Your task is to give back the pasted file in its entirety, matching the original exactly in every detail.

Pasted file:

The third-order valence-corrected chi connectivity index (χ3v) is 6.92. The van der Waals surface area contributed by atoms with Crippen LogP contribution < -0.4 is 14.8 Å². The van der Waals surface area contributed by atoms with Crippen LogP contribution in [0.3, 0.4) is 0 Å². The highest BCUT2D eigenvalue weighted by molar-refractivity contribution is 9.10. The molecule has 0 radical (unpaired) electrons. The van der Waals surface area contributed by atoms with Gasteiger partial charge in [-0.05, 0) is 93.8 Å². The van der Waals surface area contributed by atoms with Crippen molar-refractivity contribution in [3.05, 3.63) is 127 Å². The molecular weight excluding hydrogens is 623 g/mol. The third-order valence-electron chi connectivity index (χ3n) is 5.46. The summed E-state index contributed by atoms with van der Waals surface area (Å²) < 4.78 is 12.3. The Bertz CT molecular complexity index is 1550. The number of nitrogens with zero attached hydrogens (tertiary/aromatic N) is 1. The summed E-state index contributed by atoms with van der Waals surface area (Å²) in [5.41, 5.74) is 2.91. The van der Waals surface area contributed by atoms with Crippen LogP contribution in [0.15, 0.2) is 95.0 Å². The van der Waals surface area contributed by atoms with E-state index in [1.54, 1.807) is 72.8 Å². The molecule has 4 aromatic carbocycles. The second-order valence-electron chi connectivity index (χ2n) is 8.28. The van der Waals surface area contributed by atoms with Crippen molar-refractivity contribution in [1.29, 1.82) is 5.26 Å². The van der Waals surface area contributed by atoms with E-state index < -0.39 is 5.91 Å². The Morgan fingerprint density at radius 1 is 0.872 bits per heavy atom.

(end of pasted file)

The third-order valence-corrected chi connectivity index (χ3v) is 6.92. The van der Waals surface area contributed by atoms with Crippen LogP contribution < -0.4 is 14.8 Å². The van der Waals surface area contributed by atoms with Crippen LogP contribution in [0.3, 0.4) is 0 Å². The highest BCUT2D eigenvalue weighted by molar-refractivity contribution is 9.10. The molecule has 0 radical (unpaired) electrons. The van der Waals surface area contributed by atoms with Gasteiger partial charge in [-0.05, 0) is 93.8 Å². The van der Waals surface area contributed by atoms with Crippen molar-refractivity contribution in [3.05, 3.63) is 127 Å². The molecular weight excluding hydrogens is 623 g/mol. The third-order valence-electron chi connectivity index (χ3n) is 5.46. The summed E-state index contributed by atoms with van der Waals surface area (Å²) < 4.78 is 12.3. The Bertz CT molecular complexity index is 1550. The number of nitrogens with zero attached hydrogens (tertiary/aromatic N) is 1. The summed E-state index contributed by atoms with van der Waals surface area (Å²) in [5.41, 5.74) is 2.91. The van der Waals surface area contributed by atoms with Crippen LogP contribution in [0.15, 0.2) is 95.0 Å². The van der Waals surface area contributed by atoms with E-state index in [1.54, 1.807) is 72.8 Å². The molecule has 4 aromatic carbocycles. The second-order valence-electron chi connectivity index (χ2n) is 8.28. The van der Waals surface area contributed by atoms with Crippen molar-refractivity contribution in [1.29, 1.82) is 5.26 Å². The van der Waals surface area contributed by atoms with E-state index < -0.39 is 5.91 Å². The Morgan fingerprint density at radius 1 is 0.872 bits per heavy atom.